32 Pages Posted: 10 Oct 2010 Last revised: 28 Feb 2015
Date Written: May 27, 2011
This article explains the history and features of the National Conservation Easement Database (NCED) that is poised to become operational and available online after May 31, 2011. By way of background, this article addresses the current lack of record keeping regarding the existence and location of conservation easements in the United States. It is estimated that only two states have any form of mandatory recording or record keeping, and governmental recording offices and title companies have no independent means of tracking conservation easements. While several arguments can be made for keeping the existence and location of conservation easements confidential, more powerful arguments can be made for requiring that they be recorded and tracked in a publicly available database. Such a mandatory recording system would promote monitoring and record keeping for factors such as weather and climate changes, species populations and migrations, biodiversity, carbon sequestration capacity and many others. A public database would also prevent the creation of "orphan" conservation easements resulting from the termination or dissolution of the nonprofit easement holders which cannot be expected to exist in perpetuity which is the time-span for most of the conservation easements in the United States.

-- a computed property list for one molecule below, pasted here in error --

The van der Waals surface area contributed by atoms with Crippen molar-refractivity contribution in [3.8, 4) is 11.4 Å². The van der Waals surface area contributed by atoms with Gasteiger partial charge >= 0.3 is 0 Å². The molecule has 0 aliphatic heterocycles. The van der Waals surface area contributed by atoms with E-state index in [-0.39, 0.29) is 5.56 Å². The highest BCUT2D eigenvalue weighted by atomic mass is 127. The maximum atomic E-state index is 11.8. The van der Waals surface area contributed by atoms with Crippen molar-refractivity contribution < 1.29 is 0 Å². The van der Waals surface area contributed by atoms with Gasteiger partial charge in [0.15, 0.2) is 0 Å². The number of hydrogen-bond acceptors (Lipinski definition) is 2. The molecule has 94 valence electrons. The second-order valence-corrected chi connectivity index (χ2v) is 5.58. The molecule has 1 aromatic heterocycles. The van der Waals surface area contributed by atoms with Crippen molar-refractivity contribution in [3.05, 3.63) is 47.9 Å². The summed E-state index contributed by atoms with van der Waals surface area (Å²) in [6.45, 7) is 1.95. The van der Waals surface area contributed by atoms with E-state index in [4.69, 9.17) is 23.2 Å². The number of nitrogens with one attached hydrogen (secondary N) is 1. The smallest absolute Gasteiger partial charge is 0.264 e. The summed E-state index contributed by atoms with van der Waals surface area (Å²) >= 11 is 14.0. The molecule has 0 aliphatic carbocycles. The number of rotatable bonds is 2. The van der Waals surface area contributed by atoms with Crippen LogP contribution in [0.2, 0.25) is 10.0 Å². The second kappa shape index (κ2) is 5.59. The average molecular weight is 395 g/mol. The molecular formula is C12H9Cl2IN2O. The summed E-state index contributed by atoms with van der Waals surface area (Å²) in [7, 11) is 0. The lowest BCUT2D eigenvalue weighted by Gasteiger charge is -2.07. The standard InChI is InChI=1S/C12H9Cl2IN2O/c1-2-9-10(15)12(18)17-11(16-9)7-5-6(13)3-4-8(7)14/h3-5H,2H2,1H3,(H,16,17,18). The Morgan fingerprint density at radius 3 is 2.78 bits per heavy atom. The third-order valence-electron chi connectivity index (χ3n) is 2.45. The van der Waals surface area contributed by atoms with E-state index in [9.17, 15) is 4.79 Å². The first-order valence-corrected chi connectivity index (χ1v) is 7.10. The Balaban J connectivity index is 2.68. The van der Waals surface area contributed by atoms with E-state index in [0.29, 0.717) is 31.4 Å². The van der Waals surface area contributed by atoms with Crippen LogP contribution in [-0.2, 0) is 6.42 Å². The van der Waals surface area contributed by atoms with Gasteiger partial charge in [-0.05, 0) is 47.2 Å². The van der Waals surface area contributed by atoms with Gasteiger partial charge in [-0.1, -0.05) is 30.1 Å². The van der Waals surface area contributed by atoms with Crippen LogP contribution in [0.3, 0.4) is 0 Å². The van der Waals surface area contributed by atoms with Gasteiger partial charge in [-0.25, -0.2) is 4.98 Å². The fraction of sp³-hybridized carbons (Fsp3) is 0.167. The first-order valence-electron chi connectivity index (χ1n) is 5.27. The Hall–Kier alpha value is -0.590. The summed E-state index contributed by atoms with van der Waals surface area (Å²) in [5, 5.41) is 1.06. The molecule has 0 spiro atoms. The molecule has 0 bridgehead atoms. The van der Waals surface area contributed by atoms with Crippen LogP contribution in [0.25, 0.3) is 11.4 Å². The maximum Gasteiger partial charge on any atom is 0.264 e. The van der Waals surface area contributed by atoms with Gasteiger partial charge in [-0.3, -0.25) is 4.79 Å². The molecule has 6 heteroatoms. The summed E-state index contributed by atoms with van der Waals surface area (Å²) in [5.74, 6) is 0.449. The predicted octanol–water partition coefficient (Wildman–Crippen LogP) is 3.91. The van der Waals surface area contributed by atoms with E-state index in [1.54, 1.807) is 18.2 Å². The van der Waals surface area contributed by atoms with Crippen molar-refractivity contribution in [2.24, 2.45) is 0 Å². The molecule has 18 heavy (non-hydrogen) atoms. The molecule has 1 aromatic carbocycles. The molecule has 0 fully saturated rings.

Suggested Citation: Suggested Citation
Olmsted, James L., The Invisible Forest: Conservation Easement Databases and the End of the Clandestine Conservation of Natural Lands (May 27, 2011). Duke Journal of Law & Contemporary Problems, Vol. 74, No. 4, p. 51, 2011 . Available at SSRN: https://ssrn.com/abstract=1690007